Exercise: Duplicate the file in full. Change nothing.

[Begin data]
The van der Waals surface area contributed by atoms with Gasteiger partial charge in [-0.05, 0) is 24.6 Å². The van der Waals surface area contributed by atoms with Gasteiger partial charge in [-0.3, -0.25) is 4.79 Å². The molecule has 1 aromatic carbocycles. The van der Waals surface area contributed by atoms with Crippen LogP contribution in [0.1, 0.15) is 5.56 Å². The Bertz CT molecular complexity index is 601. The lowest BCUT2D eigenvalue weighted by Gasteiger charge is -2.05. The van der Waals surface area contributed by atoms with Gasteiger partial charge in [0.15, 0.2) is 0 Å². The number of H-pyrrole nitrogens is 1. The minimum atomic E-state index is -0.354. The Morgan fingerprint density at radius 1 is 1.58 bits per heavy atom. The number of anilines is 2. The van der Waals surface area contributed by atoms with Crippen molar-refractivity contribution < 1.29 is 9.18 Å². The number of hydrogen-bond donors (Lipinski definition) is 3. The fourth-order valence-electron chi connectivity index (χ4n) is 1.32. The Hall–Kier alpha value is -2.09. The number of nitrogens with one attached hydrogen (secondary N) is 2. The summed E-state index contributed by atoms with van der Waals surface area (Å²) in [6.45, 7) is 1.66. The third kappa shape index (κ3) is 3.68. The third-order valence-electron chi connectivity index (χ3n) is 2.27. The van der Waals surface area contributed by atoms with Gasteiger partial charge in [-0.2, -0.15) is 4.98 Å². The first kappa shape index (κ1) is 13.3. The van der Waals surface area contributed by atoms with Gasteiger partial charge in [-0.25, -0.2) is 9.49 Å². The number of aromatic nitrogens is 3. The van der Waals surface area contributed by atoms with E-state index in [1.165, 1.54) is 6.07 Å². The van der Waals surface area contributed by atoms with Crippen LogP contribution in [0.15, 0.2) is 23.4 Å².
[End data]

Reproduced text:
The van der Waals surface area contributed by atoms with Gasteiger partial charge in [-0.05, 0) is 24.6 Å². The van der Waals surface area contributed by atoms with Gasteiger partial charge in [-0.3, -0.25) is 4.79 Å². The molecule has 1 aromatic carbocycles. The van der Waals surface area contributed by atoms with Crippen LogP contribution in [0.1, 0.15) is 5.56 Å². The Bertz CT molecular complexity index is 601. The lowest BCUT2D eigenvalue weighted by Gasteiger charge is -2.05. The van der Waals surface area contributed by atoms with Gasteiger partial charge in [0.15, 0.2) is 0 Å². The number of H-pyrrole nitrogens is 1. The minimum atomic E-state index is -0.354. The Morgan fingerprint density at radius 1 is 1.58 bits per heavy atom. The number of anilines is 2. The van der Waals surface area contributed by atoms with Crippen molar-refractivity contribution < 1.29 is 9.18 Å². The number of hydrogen-bond donors (Lipinski definition) is 3. The fourth-order valence-electron chi connectivity index (χ4n) is 1.32. The Hall–Kier alpha value is -2.09. The number of nitrogens with one attached hydrogen (secondary N) is 2. The summed E-state index contributed by atoms with van der Waals surface area (Å²) in [6.45, 7) is 1.66. The third kappa shape index (κ3) is 3.68. The third-order valence-electron chi connectivity index (χ3n) is 2.27. The van der Waals surface area contributed by atoms with Gasteiger partial charge in [-0.2, -0.15) is 4.98 Å². The first kappa shape index (κ1) is 13.3. The van der Waals surface area contributed by atoms with Gasteiger partial charge in [-0.25, -0.2) is 9.49 Å². The number of aromatic nitrogens is 3. The van der Waals surface area contributed by atoms with E-state index in [1.165, 1.54) is 6.07 Å². The van der Waals surface area contributed by atoms with Crippen LogP contribution in [0.15, 0.2) is 23.4 Å².